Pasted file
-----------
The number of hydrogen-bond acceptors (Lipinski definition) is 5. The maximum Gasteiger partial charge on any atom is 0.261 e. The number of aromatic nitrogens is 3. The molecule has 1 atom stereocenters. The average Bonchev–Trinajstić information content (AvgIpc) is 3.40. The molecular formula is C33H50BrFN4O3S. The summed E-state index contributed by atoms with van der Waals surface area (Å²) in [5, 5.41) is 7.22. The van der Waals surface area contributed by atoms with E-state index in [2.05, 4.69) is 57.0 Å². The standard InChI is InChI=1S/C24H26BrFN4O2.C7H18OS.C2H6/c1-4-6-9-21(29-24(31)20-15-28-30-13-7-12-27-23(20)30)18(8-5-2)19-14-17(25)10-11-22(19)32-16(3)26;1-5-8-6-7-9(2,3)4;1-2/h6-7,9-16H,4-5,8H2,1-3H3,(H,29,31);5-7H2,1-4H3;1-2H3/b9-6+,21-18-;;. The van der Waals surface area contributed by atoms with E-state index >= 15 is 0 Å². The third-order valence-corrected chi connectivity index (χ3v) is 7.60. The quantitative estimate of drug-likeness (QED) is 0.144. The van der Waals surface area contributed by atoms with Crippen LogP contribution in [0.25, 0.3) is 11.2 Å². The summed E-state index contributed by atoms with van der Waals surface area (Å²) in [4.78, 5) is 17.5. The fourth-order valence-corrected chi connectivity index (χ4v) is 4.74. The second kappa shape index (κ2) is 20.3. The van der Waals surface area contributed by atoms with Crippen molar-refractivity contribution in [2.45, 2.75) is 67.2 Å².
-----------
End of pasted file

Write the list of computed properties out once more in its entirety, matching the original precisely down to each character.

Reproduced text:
The number of hydrogen-bond acceptors (Lipinski definition) is 5. The maximum Gasteiger partial charge on any atom is 0.261 e. The number of aromatic nitrogens is 3. The molecule has 1 atom stereocenters. The average Bonchev–Trinajstić information content (AvgIpc) is 3.40. The molecular formula is C33H50BrFN4O3S. The summed E-state index contributed by atoms with van der Waals surface area (Å²) in [5, 5.41) is 7.22. The van der Waals surface area contributed by atoms with E-state index in [2.05, 4.69) is 57.0 Å². The standard InChI is InChI=1S/C24H26BrFN4O2.C7H18OS.C2H6/c1-4-6-9-21(29-24(31)20-15-28-30-13-7-12-27-23(20)30)18(8-5-2)19-14-17(25)10-11-22(19)32-16(3)26;1-5-8-6-7-9(2,3)4;1-2/h6-7,9-16H,4-5,8H2,1-3H3,(H,29,31);5-7H2,1-4H3;1-2H3/b9-6+,21-18-;;. The van der Waals surface area contributed by atoms with E-state index >= 15 is 0 Å². The third-order valence-corrected chi connectivity index (χ3v) is 7.60. The quantitative estimate of drug-likeness (QED) is 0.144. The van der Waals surface area contributed by atoms with Crippen LogP contribution in [0.25, 0.3) is 11.2 Å². The summed E-state index contributed by atoms with van der Waals surface area (Å²) in [4.78, 5) is 17.5. The fourth-order valence-corrected chi connectivity index (χ4v) is 4.74. The second kappa shape index (κ2) is 20.3. The van der Waals surface area contributed by atoms with Crippen molar-refractivity contribution in [2.45, 2.75) is 67.2 Å².